With Ultimate Frisbee reported as one of the fastest-growing sports in the country, it is no surprise that the Troy University Ultimate Frisbee club is growing. This year marks the team’s first time playing in the official Division I (DI) league.
According to USA Ultimate, Ultimate Frisbee is a game played by two teams with a flying disc on a field with end zones, similar to football. It combines the nonstop movement and athletic endurance of soccer with the aerial passing skills of football. The object of the game is to score by catching a pass in the opponent’s end zone.
Caleb Posey, a junior accounting major from Dothan and the president of Ultimate Frisbee, said that the club welcomes all students to its meetings and practices on Mondays and Thursdays at 7:30 p.m. on the practice field behind the arena.
“We normally meet for about 3 1/2 hours, which breaks down into an hour worth of drills and two hours of scrimmage and 30 minutes of conditioning,” Posey said.
According to him, newcomers will be introduced to the basics of Ultimate Frisbee and start to practice with the team to get the hang of the game faster.
Beyond practicing and playing for fun, the team also competes at tournaments against other college teams.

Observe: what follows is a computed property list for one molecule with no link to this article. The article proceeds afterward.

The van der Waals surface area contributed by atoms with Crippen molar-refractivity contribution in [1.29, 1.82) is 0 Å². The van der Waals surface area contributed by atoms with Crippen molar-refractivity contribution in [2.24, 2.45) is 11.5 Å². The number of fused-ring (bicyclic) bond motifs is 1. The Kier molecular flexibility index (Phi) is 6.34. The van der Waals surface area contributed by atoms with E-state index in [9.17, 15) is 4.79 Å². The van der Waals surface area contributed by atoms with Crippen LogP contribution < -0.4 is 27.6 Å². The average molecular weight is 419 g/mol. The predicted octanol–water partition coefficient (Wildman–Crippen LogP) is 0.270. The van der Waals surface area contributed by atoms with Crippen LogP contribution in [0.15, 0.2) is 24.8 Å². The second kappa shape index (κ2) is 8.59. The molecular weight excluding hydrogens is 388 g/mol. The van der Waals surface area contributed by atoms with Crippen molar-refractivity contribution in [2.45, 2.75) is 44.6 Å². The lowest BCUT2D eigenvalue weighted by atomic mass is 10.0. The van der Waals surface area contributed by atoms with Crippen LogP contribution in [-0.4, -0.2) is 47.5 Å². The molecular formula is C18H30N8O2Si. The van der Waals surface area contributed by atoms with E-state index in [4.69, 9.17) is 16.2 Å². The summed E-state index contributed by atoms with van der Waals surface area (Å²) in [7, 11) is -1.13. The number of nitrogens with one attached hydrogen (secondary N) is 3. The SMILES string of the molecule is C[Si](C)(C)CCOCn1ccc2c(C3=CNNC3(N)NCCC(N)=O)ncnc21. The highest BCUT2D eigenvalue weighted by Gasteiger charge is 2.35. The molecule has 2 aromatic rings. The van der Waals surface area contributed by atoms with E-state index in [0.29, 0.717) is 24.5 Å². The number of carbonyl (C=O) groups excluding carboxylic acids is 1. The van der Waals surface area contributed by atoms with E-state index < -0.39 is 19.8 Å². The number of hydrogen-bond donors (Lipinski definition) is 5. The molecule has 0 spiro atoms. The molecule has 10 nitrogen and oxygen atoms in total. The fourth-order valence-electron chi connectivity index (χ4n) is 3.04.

“We submit bids to tournament directors at different schools or locations,” Posey said. “If they accept the bid, we proceed to pay the bid fee to play.
“Teams from other colleges have concrete backgrounds in the sport already, so it’s hard to beat them, but entering tournaments really helps us to improve.”
Posey said that practice and self-dedication are extremely important if one wants to improve at the sport.
“We sometimes watch tournaments together to learn new techniques,” Posey said.
Seth Justice, a junior accounting major from Slocomb, is also a member of Ultimate Frisbee.
“I played other traditional sports in high school, such as baseball and basketball, but Frisbee is new and something fun to learn,” Justice said. “It also keeps me in shape.”
Justice said he joined the club last semester, and stayed for the friends and community.
“I grew up in a small town, and since Ultimate isn’t that popular, it has the small-town vibe of a growing community, which appeals to me,” Justice said.
Justice said he likes the sport because it teaches him how to work as a team.
“It can be frustrating sometimes, but once you have some chemistry with your team members, things start to come together,” Justice said. “It’s amazing.”